"...the Col des Aravis was a definite highlight with some stunning views, including that of Mont Blanc at a soaring 4,810 metres."
Meribel - 2.25 hours from Geneva, 600km skiing
Meribel was our next port of call, less than a 2 hour drive brought us to the newest addition to flexiski, Chalet Ophelia. Sat just above the town centre it's a 6 minute walk to the slopes - we timed our walks there and back, and, on a dinner date with the SkiSet owner in Meribel, we organised the use of ski lockers in the SkiSet shop closest to the chalet (a few metres from the slopes) so you'll have absolutely no walking in your ski boots when you stay in Chalet Ophelia. But that's a minor point, we were there to get a good feel of the new chalet and with 2 outdoor hot tubs and massive open log fires in both of the chalet lounges its hard not to like the place. Come winter, I'd imagine the views to be even more spectacular than they are in Summer.
Meribel was pretty shut down for its summer refurbishments (including our new chalet) so we stayed in the tourist boards apartment in town and had a look around the hotels we feature after a good half hour attempting in vain to film a dandelion spreading its seed in slow motion. The result was a lot of strangely contorted expressions on peoples faces and an unnatural looking whir of dandelion seeds blowing mainly off camera. Still, the views up in Mottaret were again spectacular and our new hotel addition; Hotel Le Mottaret looks perfect to enjoy them from. The 3 valley ski area really is like no other, even in summer the sheer amount of lifts surrounding you at all times is unbelievable. Remarkable really, to have so much ski terrain on offer with minimal effort to experience it.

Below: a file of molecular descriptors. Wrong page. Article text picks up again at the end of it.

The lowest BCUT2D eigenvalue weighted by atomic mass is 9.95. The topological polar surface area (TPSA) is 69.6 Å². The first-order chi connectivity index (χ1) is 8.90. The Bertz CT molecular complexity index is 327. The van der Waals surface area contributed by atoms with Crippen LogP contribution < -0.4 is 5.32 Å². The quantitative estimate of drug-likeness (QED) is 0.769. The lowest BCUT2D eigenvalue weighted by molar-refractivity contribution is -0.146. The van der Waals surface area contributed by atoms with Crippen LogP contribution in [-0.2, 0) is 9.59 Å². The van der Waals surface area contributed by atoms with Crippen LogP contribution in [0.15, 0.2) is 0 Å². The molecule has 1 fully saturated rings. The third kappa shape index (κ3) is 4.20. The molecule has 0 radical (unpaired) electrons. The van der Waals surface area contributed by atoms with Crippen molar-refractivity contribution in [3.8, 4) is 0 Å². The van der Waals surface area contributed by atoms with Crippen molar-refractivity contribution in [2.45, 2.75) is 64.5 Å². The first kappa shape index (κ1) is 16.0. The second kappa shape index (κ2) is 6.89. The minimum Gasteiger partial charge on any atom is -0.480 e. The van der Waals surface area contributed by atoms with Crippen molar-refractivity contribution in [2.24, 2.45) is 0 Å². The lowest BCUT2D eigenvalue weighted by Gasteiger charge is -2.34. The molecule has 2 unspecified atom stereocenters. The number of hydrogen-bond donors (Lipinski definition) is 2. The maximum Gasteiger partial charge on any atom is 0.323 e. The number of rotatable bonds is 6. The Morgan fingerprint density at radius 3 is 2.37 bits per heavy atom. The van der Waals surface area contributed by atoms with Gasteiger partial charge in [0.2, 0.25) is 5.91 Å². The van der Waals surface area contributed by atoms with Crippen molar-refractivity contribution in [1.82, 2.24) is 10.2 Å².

Our evening meal was up in Meribel Village at La Terrasse, which was showing the football on a projector outside where we watched Russia trounce Mo Salah's Egypt much to Alona's delight. It was night two of Alona's birthday with yet more cake, yet more shots and yet more merriment.
"...on a dinner date with the SkiSet owner in Meribel, we organised the use of ski lockers..." (for flexiski chalet guests)
Courchevel - 2.5 hours from Geneva, 600km skiing
On our final morning, we headed up to Courchevel (a few sore heads in tow) to explore the various villages and get a good idea of where each of the properties we feature is located within the ski area. Courchevel 1850 was nowhere near as big as I remembered from ski seasons in the Val Thorens Valley but then I can't remember ever walking around it back then. From what we saw this summer, however, I'd say that to get the best out of Courchevel the other villages are the way to go. In Courchevel Moriond there was a real buzz about the place and this was without any tourists, Fahrenheit 7 is the place to stay here, right at the bottom of the slopes and in the middle of town the location is spot on.
Once lunch at a restaurant ran by someone we met the night before was concluded (with another huge dog for Pete to stroke) it was time to head back to the airport, grab some snacks for the office and jump on the flight home. A whirlwind tour. Over three days we saw three resorts, toured 8 hotels, 1 chalet and visited another 7, drove 385km had the same birthday twice, bowled down at least 400 pins, and shook more hands and kissed more cheeks than I will for the rest of the year combined. But it has given us a personal insight into La Clusaz, Meribel and Courchevel. La Clusaz was completely new to me and the three valley resorts I'd been to countless times but never looked at in the sense of where ski shops and hotels are located. A lot packed into a few days.
"...to get the best out of Courchevel the other villages are the way to go..."